Located in duct 34 between the oven outlet 36 and the junction with blower intake duct 32 is another butterfly valve 86, which also serves as a restrictor at that point so that the relative proportions of ovenatmosphere recirculated to the blower 28 and mixed flue gas and fresh air coming from the mixing chamber 38 can be controlled and regulated. Thus, the blower 28 constantly recirculates a portion of the hot oven atmosphere with its burden of solvent vapor, and mixes this with a certain proportion of hot flue gas and fresh air, the proportions of cool fresh air and hot flue gas from the stack being determined by the temperature sensor 52, which is set to maintain the oven temperature at 350F to 800F, depending upon how fast the painted strip 16 is moving, and the length of time it is exposed to the oven temperature. The average oven temperature is usually around 500F to 550F.
For each volume of fresh air and hot flue gas added to the system from the mixing chamber 38, an equal volume of oven atmosphere must be discharged through duct 72 to the stack 54. As the solvent-laden air enters the solvent-burner section 70, it is ignited by the flame of the pilot light burner 74 and begins to burn. The solvent vapors continue to burn as they rise through stack 54 and mix with excess air supplied by the burners 58. Combustion is further accelerated as the burning solvent vapors pass upwardly through the flames of the burners 58, which raises the temperature of the burning gases well above the ignition temperature. At the same time, other volatile constitutents of the oven atmosphere, such as aldehydes, ketones, olefins, various hydrocarbons, and inorganic matter, are oxidized and degraded as they rise in the stack, and the exhaust issuing from the stack is almost entirely free of objectionable atmospheric pollutants.
The temperature in the solvent-burner section'70 is a function of the concentration of solvent vapor in the air discharged through duct 72, and as the temperature rises (indicating an increase in solvent concentration) sensor 76 reacts by opening the valve 83 further, so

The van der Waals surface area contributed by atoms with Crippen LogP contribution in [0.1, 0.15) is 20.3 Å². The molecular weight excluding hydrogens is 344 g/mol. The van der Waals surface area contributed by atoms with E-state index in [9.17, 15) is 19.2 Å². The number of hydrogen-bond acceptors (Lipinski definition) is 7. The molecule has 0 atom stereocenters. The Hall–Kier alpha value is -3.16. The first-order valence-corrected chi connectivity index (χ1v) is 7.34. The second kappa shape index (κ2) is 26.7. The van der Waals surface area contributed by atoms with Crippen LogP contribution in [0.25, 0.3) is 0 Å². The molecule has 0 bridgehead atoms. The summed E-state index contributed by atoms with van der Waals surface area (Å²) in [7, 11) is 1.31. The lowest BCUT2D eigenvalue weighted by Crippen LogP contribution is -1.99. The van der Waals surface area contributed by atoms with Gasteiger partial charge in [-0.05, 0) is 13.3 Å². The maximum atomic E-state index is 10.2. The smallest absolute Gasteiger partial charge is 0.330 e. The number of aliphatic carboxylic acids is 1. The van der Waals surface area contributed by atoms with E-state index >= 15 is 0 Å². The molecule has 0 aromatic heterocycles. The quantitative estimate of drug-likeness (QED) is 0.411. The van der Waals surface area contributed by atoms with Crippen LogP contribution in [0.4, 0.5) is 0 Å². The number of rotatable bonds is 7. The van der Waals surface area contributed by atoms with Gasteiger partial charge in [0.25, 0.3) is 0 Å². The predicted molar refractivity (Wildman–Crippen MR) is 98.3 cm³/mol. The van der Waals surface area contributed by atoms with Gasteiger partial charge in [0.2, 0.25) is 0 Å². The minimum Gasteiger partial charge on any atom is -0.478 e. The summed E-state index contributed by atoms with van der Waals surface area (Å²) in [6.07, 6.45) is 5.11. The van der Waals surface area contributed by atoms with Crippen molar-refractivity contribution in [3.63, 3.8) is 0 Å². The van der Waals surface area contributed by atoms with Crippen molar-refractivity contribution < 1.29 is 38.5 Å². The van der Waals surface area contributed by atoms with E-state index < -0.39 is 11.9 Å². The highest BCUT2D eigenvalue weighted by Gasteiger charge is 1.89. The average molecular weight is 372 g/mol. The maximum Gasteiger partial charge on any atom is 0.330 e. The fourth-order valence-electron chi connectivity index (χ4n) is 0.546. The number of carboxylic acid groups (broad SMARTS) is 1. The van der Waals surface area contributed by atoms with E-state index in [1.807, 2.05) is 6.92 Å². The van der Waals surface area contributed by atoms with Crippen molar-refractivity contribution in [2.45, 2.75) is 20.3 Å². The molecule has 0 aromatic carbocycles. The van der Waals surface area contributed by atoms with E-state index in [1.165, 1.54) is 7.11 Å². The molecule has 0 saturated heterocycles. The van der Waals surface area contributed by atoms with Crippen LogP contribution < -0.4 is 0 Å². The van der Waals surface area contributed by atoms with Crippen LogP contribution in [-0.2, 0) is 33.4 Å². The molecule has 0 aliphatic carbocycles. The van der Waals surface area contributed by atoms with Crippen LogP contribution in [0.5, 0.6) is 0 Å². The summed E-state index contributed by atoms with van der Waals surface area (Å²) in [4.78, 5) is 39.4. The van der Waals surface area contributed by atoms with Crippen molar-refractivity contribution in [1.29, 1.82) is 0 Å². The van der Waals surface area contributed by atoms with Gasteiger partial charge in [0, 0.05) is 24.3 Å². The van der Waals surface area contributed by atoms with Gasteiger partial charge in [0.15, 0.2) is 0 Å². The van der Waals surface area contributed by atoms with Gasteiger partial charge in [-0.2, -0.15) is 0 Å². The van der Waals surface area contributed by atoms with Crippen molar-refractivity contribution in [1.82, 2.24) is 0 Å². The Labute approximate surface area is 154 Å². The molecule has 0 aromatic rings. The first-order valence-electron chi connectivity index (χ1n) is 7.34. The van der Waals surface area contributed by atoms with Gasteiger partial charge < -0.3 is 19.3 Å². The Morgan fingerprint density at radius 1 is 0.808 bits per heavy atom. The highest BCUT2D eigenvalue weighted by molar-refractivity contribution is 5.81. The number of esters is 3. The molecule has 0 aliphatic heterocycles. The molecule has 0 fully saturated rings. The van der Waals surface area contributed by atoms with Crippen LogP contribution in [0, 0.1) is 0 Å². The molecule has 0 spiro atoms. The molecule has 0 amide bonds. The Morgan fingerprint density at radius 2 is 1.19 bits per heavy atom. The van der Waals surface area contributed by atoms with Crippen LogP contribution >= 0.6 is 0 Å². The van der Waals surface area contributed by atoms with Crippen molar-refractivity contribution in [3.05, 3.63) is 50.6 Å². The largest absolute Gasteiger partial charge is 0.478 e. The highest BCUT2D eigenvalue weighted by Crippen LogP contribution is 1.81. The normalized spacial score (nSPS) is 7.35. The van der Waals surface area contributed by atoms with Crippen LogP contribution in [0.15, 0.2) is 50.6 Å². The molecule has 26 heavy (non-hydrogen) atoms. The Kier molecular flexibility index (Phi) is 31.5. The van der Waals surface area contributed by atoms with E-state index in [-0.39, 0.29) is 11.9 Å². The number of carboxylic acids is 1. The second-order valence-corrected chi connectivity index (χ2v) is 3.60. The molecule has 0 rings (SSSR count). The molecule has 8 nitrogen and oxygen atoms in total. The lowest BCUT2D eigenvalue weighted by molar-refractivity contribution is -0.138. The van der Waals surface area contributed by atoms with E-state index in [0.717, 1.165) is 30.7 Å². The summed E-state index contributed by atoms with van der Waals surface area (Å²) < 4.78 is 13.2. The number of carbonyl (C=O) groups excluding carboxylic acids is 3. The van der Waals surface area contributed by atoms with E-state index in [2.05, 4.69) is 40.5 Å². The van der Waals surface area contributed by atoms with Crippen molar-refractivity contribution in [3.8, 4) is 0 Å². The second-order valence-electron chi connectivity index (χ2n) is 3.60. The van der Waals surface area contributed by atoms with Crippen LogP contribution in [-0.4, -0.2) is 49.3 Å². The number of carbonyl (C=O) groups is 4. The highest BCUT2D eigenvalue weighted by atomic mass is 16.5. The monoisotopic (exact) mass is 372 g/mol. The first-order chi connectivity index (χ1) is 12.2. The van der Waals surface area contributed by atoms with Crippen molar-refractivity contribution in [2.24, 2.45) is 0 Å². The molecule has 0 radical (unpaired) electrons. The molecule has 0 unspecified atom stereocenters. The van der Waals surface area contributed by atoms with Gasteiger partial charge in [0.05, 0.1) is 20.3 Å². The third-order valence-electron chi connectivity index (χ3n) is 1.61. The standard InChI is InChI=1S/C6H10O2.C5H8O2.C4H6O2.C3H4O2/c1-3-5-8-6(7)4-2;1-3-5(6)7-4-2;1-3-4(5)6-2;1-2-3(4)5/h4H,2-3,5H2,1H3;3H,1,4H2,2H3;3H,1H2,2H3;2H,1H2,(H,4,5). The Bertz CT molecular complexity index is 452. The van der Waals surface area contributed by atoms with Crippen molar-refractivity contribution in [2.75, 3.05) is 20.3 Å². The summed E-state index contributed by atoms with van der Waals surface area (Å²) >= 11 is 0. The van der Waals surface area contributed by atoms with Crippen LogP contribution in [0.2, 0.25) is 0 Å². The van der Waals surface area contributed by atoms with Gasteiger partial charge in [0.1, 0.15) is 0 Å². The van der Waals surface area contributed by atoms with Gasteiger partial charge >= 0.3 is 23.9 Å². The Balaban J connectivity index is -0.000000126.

that more of the blower output is bled off through bypass duct 72, and less of it goes to the oven. This results in an increased amount of air and flue gas mixture being drawn from the mixing chamber 38 to dilute the solvent vapors in the oven atmosphere down to a level below the explosion level. If the additional incoming air causes the temperature of the blower outlet to drop belowa predetermined level, sensor 52 operates the valve actuator 50, causing the fresh air intake valve 42 to close somewhat, and the flue gas intake valve 46 to open a corresponding amount, so that a larger proportion of hot flue gas is mixed with a smaller proportion of cool fresh air, to raise the temperature at sensor 52 up to the desired level.
Combustion of the solvent vapor in the burner section and in the stack 54 adds a considerable amount of heat to the output of burners 58, with the result that the stack temperature tends to rise. However, as the temperature starts to rise, sensor 64 reacts by shutting down the burners 58 a corresponding amount, so that the total heat generated within the stack remains more or less constant, but with different proportions coming from the burners 58 and from the combustion of the solvent vapors in burner section 70 and in the stack 54.